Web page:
Yeah! Bingo is back and both Willaful and SuperWendy are already up on their blogs with their February wrap ups! This year, anyone that takes part in Bingo gets to call a square for the next month. Yep! Because I am soooo kind!
As for my reading, it is still very slumpy as the whole month was a write-off again as the heat has been horrid. So slumpy that I am counting both January and February in my wrap up and I STILL didn’t score a Bingo run!
But I did get to circle some:
Hot Hot Hot Hot
It has been so hot that and horrid that I am counting this March news article on how this was Australia’s hottest summer on record. This explains my inability to sleep, read, think and function.
Stephanie Lacava’s An extraordinary theory of objects: a memoir of an outsider in Paris. Lacava recounts her parents taking her whole family to live in Paris when she was 12 and discusses her loneliness, depression and subsequent attachment to objects to help herself to deal with her displacement. Displacement and migrant stories deeply interest me as they are so close to my own heart as the child of two migrants. However, this book’s layout, though quite interesting in that there are footnotes discussing the (hi)stories of the objects that Lacava is attached to, ended up being a big distraction away from the narrative of her experiences. My reading become fragmented between story and footnotes and this disjointed reading impacted on my immersion into Lacava’s recollections. I feel that I should have been moved but sadly, I remained distant to her experiences.
Marilyn Monroe fragments: poems, intimate notes, letters ed. Stanley Buchtal and Bernard Comment is the most impressive book design I have encountered in many years. Like Lacava’s objects, this book is the examination of the relics of Monroe’s life. From her letter to her first husband, to notes written on luxury hotel stationery to kitchen notes, each item is scanned in full for the reader to get an understanding of the medium that Monroe use to record her ideas. Her letters are left unaccompanied by anything but the barest of commentary from the editors, however her notes and poems are all transcribed on the opposite page of its scan. Unlike Emily Dickinson’s The Gorgeous Nothings which were also scans and transcriptions of her poetry that were a relatively dry treatment of a fascinating subject, Monroe’s book is warm and full of heart. It conveys her deep beauty, her vulnerability in her relations with other people and her deep love of reading. I highly recommend this wonderful book.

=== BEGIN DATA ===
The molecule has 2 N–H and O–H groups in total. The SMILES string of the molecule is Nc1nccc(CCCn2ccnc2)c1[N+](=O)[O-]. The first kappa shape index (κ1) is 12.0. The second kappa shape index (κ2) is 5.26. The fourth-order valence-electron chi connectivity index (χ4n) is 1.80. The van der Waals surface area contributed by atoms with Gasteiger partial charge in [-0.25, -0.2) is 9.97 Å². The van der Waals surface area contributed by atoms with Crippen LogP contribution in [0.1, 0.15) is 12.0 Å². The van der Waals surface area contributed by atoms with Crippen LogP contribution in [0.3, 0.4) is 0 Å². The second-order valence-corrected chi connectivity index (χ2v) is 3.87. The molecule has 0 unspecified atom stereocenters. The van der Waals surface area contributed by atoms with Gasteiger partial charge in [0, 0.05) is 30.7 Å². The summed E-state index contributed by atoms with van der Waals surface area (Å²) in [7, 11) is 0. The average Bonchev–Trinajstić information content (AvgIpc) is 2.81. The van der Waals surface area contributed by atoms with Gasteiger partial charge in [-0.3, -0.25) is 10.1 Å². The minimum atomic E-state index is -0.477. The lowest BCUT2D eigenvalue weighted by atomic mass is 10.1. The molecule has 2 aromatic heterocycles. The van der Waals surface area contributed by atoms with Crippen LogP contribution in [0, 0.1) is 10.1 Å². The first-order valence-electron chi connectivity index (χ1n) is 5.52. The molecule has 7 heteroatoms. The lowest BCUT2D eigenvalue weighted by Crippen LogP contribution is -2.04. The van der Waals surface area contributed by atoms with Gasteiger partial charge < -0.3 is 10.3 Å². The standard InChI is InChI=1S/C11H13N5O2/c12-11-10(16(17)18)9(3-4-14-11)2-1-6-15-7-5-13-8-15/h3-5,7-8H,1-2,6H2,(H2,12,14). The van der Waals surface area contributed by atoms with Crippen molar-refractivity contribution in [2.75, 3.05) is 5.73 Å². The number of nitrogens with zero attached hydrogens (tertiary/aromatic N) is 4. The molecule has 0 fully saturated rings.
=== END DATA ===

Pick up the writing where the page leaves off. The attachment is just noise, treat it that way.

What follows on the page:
That would be grand
I am cheating here because I used Nancy Mitford’s The Pursuit of Love as my New to You read for SuperWendy’s TBR Challenge. But it sits well in this square because it is veddy veddy English.
I picked up Michael Browning’s Dog Eat Dog: A story of survival, struggle and triump by the man who put AC/DC on the world stage. There is no rock’n’roll, heavy metal music more pure than AC/DC. Having headbanged my youth at school discos (and the occasional wedding) to classics like Dirty Deeds, You Shook me All night long, Back in Black and the Highway to Hell, I thought I would look a little bit further into these Australian legends. Not only that, but I also live in the council area where the Young brothers grew up and my youngest son attends the same high school that Angus Young attended and Angus Young still wears the uniform of the school on stage. And to this day the school has not changed the uniform. And my son wears the Angus Young uniform everyday – short sleeved white shirt, short tight black shorts, black & grey striped tie – but he doesn’t wear the cap (many of the boys do). It is legendary in my ‘burb. Sadly, the book wasn’t. I read the middle part on AC/DC but I wasn’t all that interested in Browning’s impressive career trajectory. But still – ACCADACCA!
Tessa Dare’s Do you want to start a scandal sadly underwhelmed me. It is the first of her books to do this so I am not too worried. That said, I can’t really remember much. Spies, a house party etc etc.
Connie Brockway’s Highlander Undone was beautifully orated. I found myself much more interested in the hero Jack Cameron’s quest to find the blackguard Black Dragoon who betrayed troops in the Middle East than the love story between him and Addie. The story is about the consequences of bullying and love and honorable men and not judging someone by their profession. Well worth a read.
Ari Seth Cohen’s Advanced Style is a photographic cornucopia of aged people rocking their fashion savvy. I loved their stories, I loved the photographs. I like to think that I have a distinctive style (a friend once called it Hausfrau Chic) but this book gave me even more convictions that I should go out and buy outfits that delight me. It made me wish I could sew!
Bright, inspirational and just deeply enjoyable. A great book to flip through.
Just like Wendy, I am upset that I did not score a Yeeha Cowboy square or even an Adonis square.
And I can’t find a square to relate to Leila Grudge’s picture book Gary – a pigeon who can’t fly yet needs to make his way home. It was just wonderful.
All the book read in this post have been borrowed from a public library in NSW.